As much a part of our landscape as Mt. Bachelor or the Deschutes River, the wildlife who live here are critical to our sense of place. Central Oregon's rapidly expanding population, recreation activity, and development footprint are putting wildlife such as deer and elk under pressure. We work to protect wildlife habitat by stopping the fragmentation of migration corridors, monitoring the cumulative impacts of development, and protecting natural areas.

The Future of the Ochoco mountains


Central Oregon LandWatch along with the Oregon Hunters Association and other groups challenged a Forest Service decision to carve up the Ochoco National Forest by creating a 137-miles off-road vehicle (ORV) route system. In a victory for public lands, wildlife, and native fish, a federal judge ruled that the Forest Service failed to satisfy its legal obligation to study the environmental impacts of a major new trail system for off-road vehicles, and to ensure that sensitive habitat for elk, wolves, and native fish are protected. Read more about our win.

The proposed Ochoco Summit Trail System Project would have cut through the heart of the Ochoco National Forest, which is east of Prineville and provides habitat for many species, including elk and redband trout. This stunning pine forest also provides for recreational activities like hunting, fishing, hiking, mountain biking, photography, and many more outdoor adventures that visitors and residents enjoy. The most recent data collected by the Forest Service shows that only 3.4% of visitors used an ORV for recreation, yet the proposed ORV routes would have cost at least half a million dollars and cause significant disturbance to all other recreation types.

Beyond impacts to other forest visitors, the proposed ORV route system would have damaged riparian areas, spread invasive species, and cause stress to vulnerable wildlife. The Ochoco National Forest has already seen some of this damage from illegal user-created ORV trails. Because of the large area the ORVs would impact, there is concern that the trail system could have pushed even more elk out of public lands.

Central Oregon LandWatch’s legal challenge to this proposal relied on expert reports and reflected the expertise of its team that includes a retired ODFW Basin Manager, hydrologists, wildlife biologists, and attorneys from the Crag Law Center. We are proud of our victory in defending the Ochoco National Forest for future hunters, hikers, and herds of elk.


Mule deer feeding

Crook County prides itself on its outstanding natural beauty, but protections for natural resources are under siege in the Ochoco Mountains and throughout the county. In the face of these attacks, Central Oregon LandWatch is on the frontlines defending Crook County’s incredible wildlife, open spaces, and peaceful outdoor recreation opportunities.

Thanks to our recent win at LUBA, wildlife are no longer threatened by a Crook County proposal to cut wildlife protections virtually in half throughout most of the county – an area of 2,987 square miles. When the County first proposed these cuts in 2012, Central Oregon LandWatch challenged the plan to the state because the plan would have seriously impacted critical habitat for elk, deer, antelope, and other species across Crook County.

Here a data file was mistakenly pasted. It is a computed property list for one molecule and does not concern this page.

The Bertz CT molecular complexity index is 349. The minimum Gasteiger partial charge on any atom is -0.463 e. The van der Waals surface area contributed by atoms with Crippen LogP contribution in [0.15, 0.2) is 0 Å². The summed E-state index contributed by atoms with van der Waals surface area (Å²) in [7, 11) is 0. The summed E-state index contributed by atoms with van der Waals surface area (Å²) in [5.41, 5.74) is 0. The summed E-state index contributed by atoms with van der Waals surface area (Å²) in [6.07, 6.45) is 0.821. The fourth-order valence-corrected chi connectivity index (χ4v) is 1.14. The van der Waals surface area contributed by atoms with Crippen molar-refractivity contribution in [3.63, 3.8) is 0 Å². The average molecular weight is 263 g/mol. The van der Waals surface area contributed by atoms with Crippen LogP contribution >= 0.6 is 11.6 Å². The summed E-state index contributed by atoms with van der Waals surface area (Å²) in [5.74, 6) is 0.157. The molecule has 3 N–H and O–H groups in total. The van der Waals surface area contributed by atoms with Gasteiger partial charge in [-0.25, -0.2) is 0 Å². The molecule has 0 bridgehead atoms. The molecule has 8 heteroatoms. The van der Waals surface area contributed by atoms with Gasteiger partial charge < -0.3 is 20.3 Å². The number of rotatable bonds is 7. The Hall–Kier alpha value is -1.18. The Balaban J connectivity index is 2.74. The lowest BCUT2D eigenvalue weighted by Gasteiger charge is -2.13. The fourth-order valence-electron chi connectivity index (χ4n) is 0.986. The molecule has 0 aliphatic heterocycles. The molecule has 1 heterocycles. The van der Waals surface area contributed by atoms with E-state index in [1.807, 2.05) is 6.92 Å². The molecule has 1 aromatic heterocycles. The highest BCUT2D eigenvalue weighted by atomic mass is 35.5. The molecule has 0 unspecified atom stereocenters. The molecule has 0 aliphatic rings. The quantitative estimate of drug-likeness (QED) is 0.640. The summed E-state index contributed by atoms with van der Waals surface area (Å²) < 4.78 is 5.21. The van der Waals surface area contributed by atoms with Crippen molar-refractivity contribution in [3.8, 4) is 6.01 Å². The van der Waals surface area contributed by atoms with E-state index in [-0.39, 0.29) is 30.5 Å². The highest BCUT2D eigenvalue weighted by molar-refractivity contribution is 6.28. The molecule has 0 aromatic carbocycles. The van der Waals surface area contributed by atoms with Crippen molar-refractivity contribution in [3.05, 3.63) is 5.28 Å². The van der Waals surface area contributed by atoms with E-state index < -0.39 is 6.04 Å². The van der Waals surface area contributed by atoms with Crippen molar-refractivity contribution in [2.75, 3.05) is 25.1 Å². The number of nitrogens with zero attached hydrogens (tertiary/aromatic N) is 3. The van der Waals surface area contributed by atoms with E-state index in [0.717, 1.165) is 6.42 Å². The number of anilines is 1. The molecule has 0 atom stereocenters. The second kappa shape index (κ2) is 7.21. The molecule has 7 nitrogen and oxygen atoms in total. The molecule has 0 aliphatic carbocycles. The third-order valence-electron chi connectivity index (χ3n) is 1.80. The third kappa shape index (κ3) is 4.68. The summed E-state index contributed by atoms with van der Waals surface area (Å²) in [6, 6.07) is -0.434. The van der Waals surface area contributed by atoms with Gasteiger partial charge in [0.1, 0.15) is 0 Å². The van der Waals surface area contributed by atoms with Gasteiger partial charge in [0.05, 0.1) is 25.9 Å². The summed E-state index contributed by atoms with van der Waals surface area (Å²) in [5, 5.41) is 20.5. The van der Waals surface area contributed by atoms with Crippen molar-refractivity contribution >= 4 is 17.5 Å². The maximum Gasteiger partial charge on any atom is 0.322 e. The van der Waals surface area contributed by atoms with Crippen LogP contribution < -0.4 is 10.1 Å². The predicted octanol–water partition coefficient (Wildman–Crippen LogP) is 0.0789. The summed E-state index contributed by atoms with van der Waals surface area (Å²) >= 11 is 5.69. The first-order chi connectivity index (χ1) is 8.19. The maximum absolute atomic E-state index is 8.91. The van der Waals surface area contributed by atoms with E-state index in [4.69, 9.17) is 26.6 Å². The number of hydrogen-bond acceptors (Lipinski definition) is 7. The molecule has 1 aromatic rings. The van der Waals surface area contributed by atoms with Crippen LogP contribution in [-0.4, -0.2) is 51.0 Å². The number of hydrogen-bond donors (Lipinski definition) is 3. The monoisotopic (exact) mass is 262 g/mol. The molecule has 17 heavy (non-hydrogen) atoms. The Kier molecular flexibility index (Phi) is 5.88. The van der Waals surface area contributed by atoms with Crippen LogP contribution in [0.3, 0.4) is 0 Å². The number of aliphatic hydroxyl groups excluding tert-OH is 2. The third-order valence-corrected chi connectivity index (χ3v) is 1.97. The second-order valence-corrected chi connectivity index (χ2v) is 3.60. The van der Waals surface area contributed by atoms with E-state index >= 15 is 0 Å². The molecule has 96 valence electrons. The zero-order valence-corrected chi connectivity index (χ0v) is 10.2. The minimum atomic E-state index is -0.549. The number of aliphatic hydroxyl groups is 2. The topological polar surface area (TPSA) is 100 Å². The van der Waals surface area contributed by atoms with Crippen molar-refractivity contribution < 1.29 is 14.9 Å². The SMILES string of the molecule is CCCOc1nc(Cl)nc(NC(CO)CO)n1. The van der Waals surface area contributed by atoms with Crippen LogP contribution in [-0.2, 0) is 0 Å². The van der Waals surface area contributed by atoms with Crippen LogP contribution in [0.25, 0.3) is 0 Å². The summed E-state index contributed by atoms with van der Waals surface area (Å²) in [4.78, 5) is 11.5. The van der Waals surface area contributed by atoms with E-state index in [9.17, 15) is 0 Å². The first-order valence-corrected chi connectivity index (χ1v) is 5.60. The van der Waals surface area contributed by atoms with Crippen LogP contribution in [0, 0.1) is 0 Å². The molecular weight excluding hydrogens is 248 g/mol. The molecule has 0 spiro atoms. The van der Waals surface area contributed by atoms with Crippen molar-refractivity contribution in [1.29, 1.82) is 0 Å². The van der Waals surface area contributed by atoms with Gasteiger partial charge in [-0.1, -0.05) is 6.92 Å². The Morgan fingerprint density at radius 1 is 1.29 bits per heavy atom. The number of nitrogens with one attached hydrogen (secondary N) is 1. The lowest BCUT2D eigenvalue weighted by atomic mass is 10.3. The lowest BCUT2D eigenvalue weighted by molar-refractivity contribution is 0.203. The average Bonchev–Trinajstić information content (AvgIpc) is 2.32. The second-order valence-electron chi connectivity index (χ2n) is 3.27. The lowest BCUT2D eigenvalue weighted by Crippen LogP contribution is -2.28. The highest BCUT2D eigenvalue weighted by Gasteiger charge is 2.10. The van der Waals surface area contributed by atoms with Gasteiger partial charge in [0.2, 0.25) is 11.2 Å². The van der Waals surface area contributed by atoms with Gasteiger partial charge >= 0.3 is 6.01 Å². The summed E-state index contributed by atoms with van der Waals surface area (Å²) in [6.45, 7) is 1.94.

Crook County’s wildlife finally had their day in court in late 2017.  Central Oregon LandWatch, the Oregon Department of Fish and Wildlife, and the Oregon Department of Land Conservation and Development all challenged Crook County’s plan to weaken protections for critical elk, deer, antelope and other wildlife habitat at the Oregon Land Use Board of Appeals (LUBA). 
LUBA ruled in favor of wildlife by agreeing with almost all of LandWatch’s twelve arguments. The LUBA decision, which you can read here, explains that Crook County did not adequately consider the effects of their plan on significant wildlife, and in doing so, failed to comply with the law.

Upper Tumalo Reservoir: The Gateway to the Skyline Forest

The Tumalo Natural Area is a beautiful natural area west of the rural community of Tumalo. Here, the sagebrush and juniper spotted high desert landscape gives way to the green foothills of the Cascades.

As the Gateway to the Skyline Forest, it is a critical connection for the Tumalo Deer Winter Range and contains important habitat for elk, mule deer and other wildlife. Neighbors and visitors enjoy recreational activities such as horse riding, bird watching, and hiking in this area.

In 1988, the Oregon Department of Fish and Wildlife (ODFW) entrusted the Tumalo Irrigation District (TID) with the care of a 930-acre parcel of land known as Bull Flat adjacent to the Upper Tumalo Reservoir. TID received this deed under the condition that the land would remain protected wildlife habitat.

In recent years, TID has neglected its responsibilities toward managing Bull Flat. In fact, it has actively damaged the area by illegally surface mining, including driving hundreds of trucks through the area during the deer winter closure, even after three code violation complaints. It allows year- round motorized vehicle access and has no management plan for the winter feeding area or for the population of threatened Peck’s Milkvetch.

In 1988, ODFW had the foresight to protect this important public resource as a connected and complete natural area. Central Oregon LandWatch believes it should remain protected in this way and we have joined with the Friends of the Tumalo Wildlife Corridor to ask Governor Kate Brown to return the land owned by TID in Bull Flat to its rightful protected status.

Download the Issue Brief here